His divine knowledge and judgment should provide us with at least a couple encouragements. First, we who believe in Christ depend on His omniscient judgment to right every wrong in someway (by fixing or punishing) someday. He knows all the sins we see and stacks of those we don’t. His judgment isn’t an obstacle that prevents our faith, it is an object of our faith. We trust that He will take care of all sin.

Second, Peter refers to the preaching of good news of peace through Jesus (verse 36). The omniscient judge is also the obedient sacrifice. Peter, as the prophets before him, bore witness “that everyone who believes in him receives forgiveness of sins through his name” (verse 43). Christian, if you’re forgiven, it’s not because He didn’t know all the sin in your heart or in your future. Don’t fear that He might find something you think He didn’t know about. We confess our sins not because He’s ignorant, but because it helps us to remember that He knows them all and forgives them all.


One of my earliest sermons while in seminary was on Philippians 2:1-11. Paul urges the believers: “Do nothing from rivalry or conceit, but in humility count others more significant than yourselves” (verse 3). The basis for humility is Jesus’ humility. The Philippians were to “have this mind among yourselves, which is yours in Christ Jesus, who, though he was in the form of God, did not count equality with God a thing to be grasped, but emptied himself” (verses 5-7). Jesus didn’t grab at position, He grabbed a towel (think John 13:1-17). Christ humbled Himself through the lowest levels of servant-hood and obedience and even to death on a cross. Paul concludes: “Therefore, God has highly exalted Him and bestowed on Him the name that is above every name” (verse 9).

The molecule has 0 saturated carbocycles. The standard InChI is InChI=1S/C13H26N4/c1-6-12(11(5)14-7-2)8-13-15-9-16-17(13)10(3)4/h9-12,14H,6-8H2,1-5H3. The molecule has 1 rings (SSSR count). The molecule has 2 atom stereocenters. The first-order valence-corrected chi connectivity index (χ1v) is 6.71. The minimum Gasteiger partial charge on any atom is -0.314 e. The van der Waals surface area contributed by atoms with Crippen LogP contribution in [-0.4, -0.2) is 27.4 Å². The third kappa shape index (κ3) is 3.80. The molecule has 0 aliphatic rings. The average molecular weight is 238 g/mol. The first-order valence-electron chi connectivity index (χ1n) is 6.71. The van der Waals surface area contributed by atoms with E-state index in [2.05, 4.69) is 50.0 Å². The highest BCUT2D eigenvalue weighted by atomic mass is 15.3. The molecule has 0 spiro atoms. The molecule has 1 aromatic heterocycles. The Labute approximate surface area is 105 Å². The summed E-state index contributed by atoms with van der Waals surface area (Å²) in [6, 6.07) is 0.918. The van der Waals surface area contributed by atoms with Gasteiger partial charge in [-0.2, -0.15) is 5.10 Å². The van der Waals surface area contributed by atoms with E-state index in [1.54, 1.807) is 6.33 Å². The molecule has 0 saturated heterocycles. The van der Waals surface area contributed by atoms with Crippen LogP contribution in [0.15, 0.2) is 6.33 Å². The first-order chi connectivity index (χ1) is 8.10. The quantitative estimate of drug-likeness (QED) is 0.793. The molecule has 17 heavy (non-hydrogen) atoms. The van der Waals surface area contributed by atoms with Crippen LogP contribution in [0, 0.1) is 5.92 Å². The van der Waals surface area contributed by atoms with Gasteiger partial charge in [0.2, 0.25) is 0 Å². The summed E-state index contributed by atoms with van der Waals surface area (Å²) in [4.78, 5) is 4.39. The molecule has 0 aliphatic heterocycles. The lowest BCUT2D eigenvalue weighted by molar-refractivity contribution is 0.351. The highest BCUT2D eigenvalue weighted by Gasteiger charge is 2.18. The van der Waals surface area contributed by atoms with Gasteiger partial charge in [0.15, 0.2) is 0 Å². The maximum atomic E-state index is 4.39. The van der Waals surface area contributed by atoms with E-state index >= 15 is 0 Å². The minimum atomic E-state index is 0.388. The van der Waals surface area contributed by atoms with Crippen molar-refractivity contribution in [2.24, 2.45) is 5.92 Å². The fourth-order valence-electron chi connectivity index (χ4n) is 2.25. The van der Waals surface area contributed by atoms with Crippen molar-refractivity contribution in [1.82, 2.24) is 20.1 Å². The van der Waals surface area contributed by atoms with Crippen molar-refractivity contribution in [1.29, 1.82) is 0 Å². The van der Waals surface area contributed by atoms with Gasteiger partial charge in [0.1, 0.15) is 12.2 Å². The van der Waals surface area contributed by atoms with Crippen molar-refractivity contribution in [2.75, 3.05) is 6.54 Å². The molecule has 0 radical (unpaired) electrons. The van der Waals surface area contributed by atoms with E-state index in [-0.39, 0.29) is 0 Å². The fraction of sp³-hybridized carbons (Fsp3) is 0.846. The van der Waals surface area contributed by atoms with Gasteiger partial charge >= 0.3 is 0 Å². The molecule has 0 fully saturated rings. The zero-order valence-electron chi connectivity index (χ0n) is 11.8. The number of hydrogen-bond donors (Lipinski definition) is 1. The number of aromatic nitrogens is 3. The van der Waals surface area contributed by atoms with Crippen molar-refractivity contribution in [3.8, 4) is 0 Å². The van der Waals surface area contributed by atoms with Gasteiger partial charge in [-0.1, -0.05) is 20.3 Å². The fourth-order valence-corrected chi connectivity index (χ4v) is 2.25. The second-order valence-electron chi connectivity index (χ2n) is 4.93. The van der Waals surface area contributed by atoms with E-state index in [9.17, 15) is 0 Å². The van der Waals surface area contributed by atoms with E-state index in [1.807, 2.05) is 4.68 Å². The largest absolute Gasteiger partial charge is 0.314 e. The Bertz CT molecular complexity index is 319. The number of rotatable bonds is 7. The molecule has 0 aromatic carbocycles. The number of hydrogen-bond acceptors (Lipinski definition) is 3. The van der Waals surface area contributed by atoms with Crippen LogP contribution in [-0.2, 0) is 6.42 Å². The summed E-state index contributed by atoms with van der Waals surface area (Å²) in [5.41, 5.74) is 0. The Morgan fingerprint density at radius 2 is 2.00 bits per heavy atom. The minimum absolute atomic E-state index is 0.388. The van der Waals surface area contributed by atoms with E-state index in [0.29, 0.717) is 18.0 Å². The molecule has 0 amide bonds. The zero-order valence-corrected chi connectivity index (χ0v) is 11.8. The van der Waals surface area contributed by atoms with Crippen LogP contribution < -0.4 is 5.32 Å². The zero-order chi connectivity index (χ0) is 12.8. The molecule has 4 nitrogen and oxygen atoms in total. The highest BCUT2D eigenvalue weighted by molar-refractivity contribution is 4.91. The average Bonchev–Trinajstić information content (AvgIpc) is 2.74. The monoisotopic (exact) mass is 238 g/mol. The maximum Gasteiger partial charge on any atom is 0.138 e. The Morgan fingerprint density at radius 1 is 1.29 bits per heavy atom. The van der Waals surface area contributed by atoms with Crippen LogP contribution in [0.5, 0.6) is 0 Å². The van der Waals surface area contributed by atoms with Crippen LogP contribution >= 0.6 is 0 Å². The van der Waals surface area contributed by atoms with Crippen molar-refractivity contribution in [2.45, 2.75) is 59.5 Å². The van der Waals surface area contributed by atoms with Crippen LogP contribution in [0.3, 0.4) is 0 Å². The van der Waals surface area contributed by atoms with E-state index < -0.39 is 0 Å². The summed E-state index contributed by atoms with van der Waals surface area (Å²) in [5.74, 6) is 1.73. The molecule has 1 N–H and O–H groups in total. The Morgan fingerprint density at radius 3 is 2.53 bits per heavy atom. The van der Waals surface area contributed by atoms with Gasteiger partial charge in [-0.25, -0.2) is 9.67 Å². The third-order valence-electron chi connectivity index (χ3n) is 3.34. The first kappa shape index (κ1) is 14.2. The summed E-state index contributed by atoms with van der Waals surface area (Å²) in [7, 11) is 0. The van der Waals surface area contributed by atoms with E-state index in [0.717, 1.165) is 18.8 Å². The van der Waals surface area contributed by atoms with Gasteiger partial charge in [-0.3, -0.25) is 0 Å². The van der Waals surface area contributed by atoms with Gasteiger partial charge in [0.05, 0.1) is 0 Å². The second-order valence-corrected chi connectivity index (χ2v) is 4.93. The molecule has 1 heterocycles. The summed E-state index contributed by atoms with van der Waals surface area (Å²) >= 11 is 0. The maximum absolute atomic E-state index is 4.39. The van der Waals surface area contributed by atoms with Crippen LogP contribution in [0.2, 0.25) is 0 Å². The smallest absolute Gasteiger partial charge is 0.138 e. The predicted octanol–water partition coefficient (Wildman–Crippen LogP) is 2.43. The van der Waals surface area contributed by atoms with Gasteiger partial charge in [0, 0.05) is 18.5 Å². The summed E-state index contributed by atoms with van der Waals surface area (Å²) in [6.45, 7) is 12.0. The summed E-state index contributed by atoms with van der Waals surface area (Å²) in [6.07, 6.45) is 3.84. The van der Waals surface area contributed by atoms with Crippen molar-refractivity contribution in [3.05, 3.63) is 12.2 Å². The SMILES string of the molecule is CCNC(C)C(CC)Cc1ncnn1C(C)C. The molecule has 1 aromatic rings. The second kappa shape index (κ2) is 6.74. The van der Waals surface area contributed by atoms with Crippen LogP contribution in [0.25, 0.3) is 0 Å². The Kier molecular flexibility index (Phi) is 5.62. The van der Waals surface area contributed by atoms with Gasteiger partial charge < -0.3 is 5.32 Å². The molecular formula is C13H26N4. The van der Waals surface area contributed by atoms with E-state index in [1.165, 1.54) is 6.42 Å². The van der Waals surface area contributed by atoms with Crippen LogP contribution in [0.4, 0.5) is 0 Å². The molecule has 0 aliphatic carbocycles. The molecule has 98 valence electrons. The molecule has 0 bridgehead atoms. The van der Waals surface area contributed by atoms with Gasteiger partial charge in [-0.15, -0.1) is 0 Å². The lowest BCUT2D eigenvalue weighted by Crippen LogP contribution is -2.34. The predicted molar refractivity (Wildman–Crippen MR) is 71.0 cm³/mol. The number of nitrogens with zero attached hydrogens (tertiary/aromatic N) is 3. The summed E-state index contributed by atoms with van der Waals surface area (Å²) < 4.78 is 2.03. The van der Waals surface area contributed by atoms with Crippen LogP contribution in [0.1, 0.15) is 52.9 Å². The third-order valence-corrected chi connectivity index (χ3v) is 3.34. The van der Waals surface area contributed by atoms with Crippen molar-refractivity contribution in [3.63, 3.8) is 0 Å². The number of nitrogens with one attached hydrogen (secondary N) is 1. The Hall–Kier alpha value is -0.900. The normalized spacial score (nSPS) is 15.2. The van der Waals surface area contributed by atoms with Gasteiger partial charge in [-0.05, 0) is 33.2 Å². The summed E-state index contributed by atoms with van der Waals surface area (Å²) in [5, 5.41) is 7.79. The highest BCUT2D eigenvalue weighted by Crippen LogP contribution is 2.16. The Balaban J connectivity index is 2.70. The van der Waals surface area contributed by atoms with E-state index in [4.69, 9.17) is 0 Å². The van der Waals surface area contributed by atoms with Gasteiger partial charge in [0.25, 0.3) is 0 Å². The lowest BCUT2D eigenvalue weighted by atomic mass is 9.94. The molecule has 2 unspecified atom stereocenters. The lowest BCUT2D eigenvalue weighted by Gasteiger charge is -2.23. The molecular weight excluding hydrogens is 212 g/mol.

In my study for that sermon I read a great commentary with a killer illustration. The author described a u-shaped curve and how Jesus, being God, was at the top, then descended to the lowest part through death, and then was exalted by God to the top again on the other side. I spoke through the whole sermon talking about the great “pair-a-bowla” of Christ. A friend mentioned to me afterward that it sounded a lot like the word parabola.

Mispronunciation or not, remember that Christ’s descent was for you and I. He came down to get us. That’s not because we were great. Then He would have needed to come up. He came down, but He takes us back with Him. There is happiness in humility, and also honor. God sees to it that those who follow the example of Christ get encouragement in Christ.